SEX DIFFERENCESHowever, some authors have argued that the cognitive abilities of men and women are substantially equal and that differences in cognitive tasks might be explained by cultural factors. Sex differences in cognitive abilities have also been reported in some non-human animals such as monkeys, rodents, and few bird species. Research on non-human species potentially allows to control for cultural differences and to test hypothesis on the ecological causes of sex differences in cognition.
Fish show remarkable inter-sexual variability in the ecological niche they occupy and in their behaviour. This variability causes the two sexes to face different cognitive challenges, which in turn are expected to favour the evolution of different cognitive abilities in males and females. We test this possibility by comparing male and female fish in different tasks, such as mazes to assess spatial learning, visual discrimination learning, numerical discrimination, cognitive flexibility and problem solving. These tasks are based on the observation of fish behaviour in natural-like situations or on the adoption of training procedures.
Our results seem to indicate that in many cognitive tasks, males and females show comparable cognitive abilities, but that in some specific types of tests, such as those measuring spatial abilities or cognitive flexibilities, the two sexes differ.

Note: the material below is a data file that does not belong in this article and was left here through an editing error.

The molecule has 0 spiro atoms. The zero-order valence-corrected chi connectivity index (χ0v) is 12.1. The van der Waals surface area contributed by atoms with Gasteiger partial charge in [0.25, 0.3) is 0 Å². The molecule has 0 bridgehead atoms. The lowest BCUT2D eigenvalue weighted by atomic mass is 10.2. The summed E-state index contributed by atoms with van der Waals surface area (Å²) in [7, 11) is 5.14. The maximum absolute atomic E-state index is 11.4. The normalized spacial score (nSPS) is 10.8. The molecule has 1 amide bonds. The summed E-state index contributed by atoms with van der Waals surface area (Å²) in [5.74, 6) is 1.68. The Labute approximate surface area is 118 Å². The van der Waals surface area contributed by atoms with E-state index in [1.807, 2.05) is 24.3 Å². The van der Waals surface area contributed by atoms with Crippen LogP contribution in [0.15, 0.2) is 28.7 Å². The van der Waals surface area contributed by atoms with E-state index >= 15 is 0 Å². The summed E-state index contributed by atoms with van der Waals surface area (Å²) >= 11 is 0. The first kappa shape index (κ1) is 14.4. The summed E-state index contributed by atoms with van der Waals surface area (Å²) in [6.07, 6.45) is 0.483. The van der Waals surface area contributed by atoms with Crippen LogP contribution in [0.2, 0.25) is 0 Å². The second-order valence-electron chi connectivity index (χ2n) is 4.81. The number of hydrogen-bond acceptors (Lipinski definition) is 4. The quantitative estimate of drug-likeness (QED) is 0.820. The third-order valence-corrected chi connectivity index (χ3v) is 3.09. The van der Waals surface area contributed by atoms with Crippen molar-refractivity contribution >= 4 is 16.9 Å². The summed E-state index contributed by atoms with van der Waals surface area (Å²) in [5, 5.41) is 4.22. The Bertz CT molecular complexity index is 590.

INHIBITORY CONTROL - Executive functions have only recently started to be explored in animals. In humans, inhibitory control affects performance in a number of cognitive tasks and individual differences, predicts substance abuse, academic performance and career success, and ultimately affects health and longevity.

INHIBITORY CONTROLWe are studying inhibitory control in fish using different paradigms, reversal learning, time discounting tasks and detour-reaching tasks. In one detour-reaching tasks, the cylinder test, guppies have recently shown to perform better than many mammals and birds, which suggests that a large brain is not a prerequisite for an efficient inhibitory motor control.
We are now studying how inhibitory control changes during ontogeny, whether it is affected by experience and whether it varies across fish species with different ecological specialization.